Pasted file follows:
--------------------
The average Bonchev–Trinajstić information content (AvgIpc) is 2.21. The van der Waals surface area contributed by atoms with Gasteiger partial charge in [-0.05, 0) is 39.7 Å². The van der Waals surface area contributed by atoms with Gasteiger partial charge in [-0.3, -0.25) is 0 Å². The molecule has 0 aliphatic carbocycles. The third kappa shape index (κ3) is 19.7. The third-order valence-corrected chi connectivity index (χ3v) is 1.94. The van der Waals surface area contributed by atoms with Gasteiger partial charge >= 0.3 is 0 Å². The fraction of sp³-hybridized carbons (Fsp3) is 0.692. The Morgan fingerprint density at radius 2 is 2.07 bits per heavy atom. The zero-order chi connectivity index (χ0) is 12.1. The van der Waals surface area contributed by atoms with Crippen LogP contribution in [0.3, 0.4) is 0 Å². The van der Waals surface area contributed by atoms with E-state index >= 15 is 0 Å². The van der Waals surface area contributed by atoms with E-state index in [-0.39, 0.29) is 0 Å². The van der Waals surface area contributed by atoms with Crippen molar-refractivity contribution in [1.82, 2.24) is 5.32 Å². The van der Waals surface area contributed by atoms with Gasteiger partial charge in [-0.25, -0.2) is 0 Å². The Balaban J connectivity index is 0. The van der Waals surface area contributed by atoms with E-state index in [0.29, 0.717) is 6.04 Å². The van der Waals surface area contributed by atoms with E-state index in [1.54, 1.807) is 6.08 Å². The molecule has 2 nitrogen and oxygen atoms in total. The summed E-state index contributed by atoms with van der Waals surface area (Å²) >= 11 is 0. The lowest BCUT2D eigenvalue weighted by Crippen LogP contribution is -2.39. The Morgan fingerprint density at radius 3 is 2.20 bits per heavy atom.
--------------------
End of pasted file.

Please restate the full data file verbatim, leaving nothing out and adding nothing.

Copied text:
The average Bonchev–Trinajstić information content (AvgIpc) is 2.21. The van der Waals surface area contributed by atoms with Gasteiger partial charge in [-0.05, 0) is 39.7 Å². The van der Waals surface area contributed by atoms with Gasteiger partial charge in [-0.3, -0.25) is 0 Å². The molecule has 0 aliphatic carbocycles. The third kappa shape index (κ3) is 19.7. The third-order valence-corrected chi connectivity index (χ3v) is 1.94. The van der Waals surface area contributed by atoms with Gasteiger partial charge >= 0.3 is 0 Å². The fraction of sp³-hybridized carbons (Fsp3) is 0.692. The Morgan fingerprint density at radius 2 is 2.07 bits per heavy atom. The zero-order chi connectivity index (χ0) is 12.1. The van der Waals surface area contributed by atoms with Crippen LogP contribution in [0.3, 0.4) is 0 Å². The van der Waals surface area contributed by atoms with E-state index >= 15 is 0 Å². The van der Waals surface area contributed by atoms with E-state index in [-0.39, 0.29) is 0 Å². The van der Waals surface area contributed by atoms with Crippen molar-refractivity contribution in [1.82, 2.24) is 5.32 Å². The van der Waals surface area contributed by atoms with Gasteiger partial charge in [-0.25, -0.2) is 0 Å². The Balaban J connectivity index is 0. The van der Waals surface area contributed by atoms with E-state index in [0.29, 0.717) is 6.04 Å². The van der Waals surface area contributed by atoms with E-state index in [1.54, 1.807) is 6.08 Å². The molecule has 2 nitrogen and oxygen atoms in total. The summed E-state index contributed by atoms with van der Waals surface area (Å²) >= 11 is 0. The lowest BCUT2D eigenvalue weighted by Crippen LogP contribution is -2.39. The Morgan fingerprint density at radius 3 is 2.20 bits per heavy atom.